It is not enough to just make D&I a committee or initiative; measurable goals and benchmarks should be established. The achievable results really depend on where an organization is with respect to its D&I efforts. An organization in the early stages of D&I efforts may need to focus on raising awareness, uncovering implicit (or explicit) bias, and implementing policies that support greater D&I. An organization that has overcome these hurdles can focus on D&I recruiting, retention and leadership opportunities.
Where do Employee Resource Groups fit into the strategy?
A sure way to maintain a strong, cohesive work environment is to provide opportunities where professionals feel they belong. ERGs provide that platform for employees with shared life experiences and characteristics to come together under the professional development umbrella. Also, ERGs are employee-led groups, so the existence alone creates an opportunity for leadership development. This is especially helpful in organizations where leadership paths may seem out of reach.
What is the best use of quantitative vs. qualitative data?
Qualitative effort is useful as it demonstrates a strategic effort to achieve a goal. The results of such efforts certainly impact quantitative data. In the end, there is value in looking beyond the numbers to assess strategy, intent, and commitment.
When the numbers don’t tell the whole story, where is the opportunity to add anecdotal information when companies are so focused on ROI?
Morale. Culture. Pride in the Workplace. These intangibles add value to the employee experience. When a law firm is trying to focus on diversity and inclusion through intentional actions, people notice. And, when these efforts are discussed broadly throughout an organization, eventually becoming a part of doing business, employees gain a sense of security that deepens the connection to the organization.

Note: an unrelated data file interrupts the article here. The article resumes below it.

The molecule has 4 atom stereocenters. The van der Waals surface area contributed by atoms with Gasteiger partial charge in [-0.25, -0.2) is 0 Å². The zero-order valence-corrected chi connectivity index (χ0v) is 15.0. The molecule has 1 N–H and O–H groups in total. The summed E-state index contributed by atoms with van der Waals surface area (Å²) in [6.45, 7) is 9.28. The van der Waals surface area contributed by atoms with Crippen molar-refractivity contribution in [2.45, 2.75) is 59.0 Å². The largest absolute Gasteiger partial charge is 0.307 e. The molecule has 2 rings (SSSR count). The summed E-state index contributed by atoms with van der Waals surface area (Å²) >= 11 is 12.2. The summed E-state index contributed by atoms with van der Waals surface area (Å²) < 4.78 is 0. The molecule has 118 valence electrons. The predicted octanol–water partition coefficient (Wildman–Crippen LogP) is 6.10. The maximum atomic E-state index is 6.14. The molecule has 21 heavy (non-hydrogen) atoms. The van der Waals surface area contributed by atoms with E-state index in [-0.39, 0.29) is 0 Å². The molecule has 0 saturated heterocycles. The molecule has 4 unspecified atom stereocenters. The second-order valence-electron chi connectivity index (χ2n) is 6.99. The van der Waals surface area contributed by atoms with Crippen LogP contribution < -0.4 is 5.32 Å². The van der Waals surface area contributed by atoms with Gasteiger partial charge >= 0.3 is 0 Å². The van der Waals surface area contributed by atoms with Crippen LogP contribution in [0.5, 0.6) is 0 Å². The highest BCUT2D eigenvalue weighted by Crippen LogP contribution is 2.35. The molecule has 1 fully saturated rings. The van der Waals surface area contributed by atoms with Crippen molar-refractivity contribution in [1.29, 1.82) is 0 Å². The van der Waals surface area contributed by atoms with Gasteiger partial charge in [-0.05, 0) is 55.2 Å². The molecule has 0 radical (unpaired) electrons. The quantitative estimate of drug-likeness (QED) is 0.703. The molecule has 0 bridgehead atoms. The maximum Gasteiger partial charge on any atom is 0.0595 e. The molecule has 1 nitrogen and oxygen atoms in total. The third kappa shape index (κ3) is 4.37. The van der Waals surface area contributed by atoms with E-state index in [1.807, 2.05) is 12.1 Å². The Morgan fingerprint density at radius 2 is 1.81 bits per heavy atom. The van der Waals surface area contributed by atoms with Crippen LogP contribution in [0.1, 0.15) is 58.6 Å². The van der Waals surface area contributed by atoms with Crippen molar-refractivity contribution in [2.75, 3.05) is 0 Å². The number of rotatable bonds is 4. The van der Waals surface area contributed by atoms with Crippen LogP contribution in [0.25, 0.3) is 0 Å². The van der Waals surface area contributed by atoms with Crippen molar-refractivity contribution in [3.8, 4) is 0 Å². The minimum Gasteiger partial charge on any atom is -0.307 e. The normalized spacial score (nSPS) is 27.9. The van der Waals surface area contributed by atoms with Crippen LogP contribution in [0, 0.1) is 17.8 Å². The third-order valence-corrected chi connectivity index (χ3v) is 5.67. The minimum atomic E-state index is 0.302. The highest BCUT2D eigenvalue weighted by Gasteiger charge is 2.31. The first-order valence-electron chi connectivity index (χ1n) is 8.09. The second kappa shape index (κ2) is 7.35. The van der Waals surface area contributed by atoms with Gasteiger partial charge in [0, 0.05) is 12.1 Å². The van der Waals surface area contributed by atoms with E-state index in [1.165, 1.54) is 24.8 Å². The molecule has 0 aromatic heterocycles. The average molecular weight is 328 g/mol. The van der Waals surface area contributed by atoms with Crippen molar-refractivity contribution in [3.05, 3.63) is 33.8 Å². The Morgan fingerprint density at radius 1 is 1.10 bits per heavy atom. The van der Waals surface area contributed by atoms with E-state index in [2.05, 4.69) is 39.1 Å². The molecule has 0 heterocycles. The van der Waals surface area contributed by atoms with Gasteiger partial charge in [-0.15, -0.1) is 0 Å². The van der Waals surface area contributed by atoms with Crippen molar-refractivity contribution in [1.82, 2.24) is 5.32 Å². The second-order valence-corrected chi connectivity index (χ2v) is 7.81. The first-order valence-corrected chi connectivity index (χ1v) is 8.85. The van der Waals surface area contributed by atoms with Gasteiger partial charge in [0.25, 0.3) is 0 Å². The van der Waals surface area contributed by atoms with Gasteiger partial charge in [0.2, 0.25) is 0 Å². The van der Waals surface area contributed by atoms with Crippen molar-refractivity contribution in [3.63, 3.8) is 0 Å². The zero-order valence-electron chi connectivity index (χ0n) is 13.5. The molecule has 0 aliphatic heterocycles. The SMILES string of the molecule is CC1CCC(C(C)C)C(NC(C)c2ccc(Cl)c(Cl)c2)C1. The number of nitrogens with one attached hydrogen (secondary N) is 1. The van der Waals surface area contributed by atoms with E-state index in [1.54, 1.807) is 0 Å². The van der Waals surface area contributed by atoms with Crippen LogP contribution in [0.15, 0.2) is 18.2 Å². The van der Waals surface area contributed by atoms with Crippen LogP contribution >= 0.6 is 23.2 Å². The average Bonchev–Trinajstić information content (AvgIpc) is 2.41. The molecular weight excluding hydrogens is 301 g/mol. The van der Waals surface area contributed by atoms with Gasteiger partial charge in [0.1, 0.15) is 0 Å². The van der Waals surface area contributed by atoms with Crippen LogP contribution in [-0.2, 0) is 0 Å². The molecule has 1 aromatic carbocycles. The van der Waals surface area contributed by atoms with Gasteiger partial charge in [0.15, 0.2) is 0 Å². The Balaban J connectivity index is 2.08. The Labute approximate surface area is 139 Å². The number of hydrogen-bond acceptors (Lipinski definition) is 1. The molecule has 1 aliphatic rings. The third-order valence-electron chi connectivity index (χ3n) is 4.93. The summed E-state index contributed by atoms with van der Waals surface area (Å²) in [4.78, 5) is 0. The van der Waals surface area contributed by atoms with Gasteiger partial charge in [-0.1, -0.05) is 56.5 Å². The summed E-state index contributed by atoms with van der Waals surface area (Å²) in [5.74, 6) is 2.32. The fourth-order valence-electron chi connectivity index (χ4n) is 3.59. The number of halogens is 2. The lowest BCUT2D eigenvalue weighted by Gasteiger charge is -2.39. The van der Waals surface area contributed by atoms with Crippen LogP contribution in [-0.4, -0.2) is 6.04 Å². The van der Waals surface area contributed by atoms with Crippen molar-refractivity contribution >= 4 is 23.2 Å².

How do you turn the numbers into actionable, successful D&I initiatives?
Success is unique to each organization based on their goals and program structure. Of course, commitment, effort, and enthusiasm also affect success. That said, organizations that have achieved success have a solid system in place to support their diversity and inclusion efforts. Common elements of those systems include 1) clear strategic goals, 2) buy-in and consistent communication from leadership, 3) awareness education and training, 3) open and inclusive discussions, 4) integration into firm policies, hiring practices and promotion considerations, and 5) monitor, measure and reassess.
Should the recruiting process for new attorneys be changed and how?
The approach to recruiting talent into law firms is unique to each organization. Large law firms have more of an ongoing systematic approach to recruiting and hiring while smaller firms hire as needed. It is also common for larger firms to annually participate in regional and national diversity interview programs. At a minimum, no matter the size of a law firm, organizations should embrace implicit bias training. It is not about pointing fingers but rather raising awareness to unintentional biases that inform our decision-making in the workplace.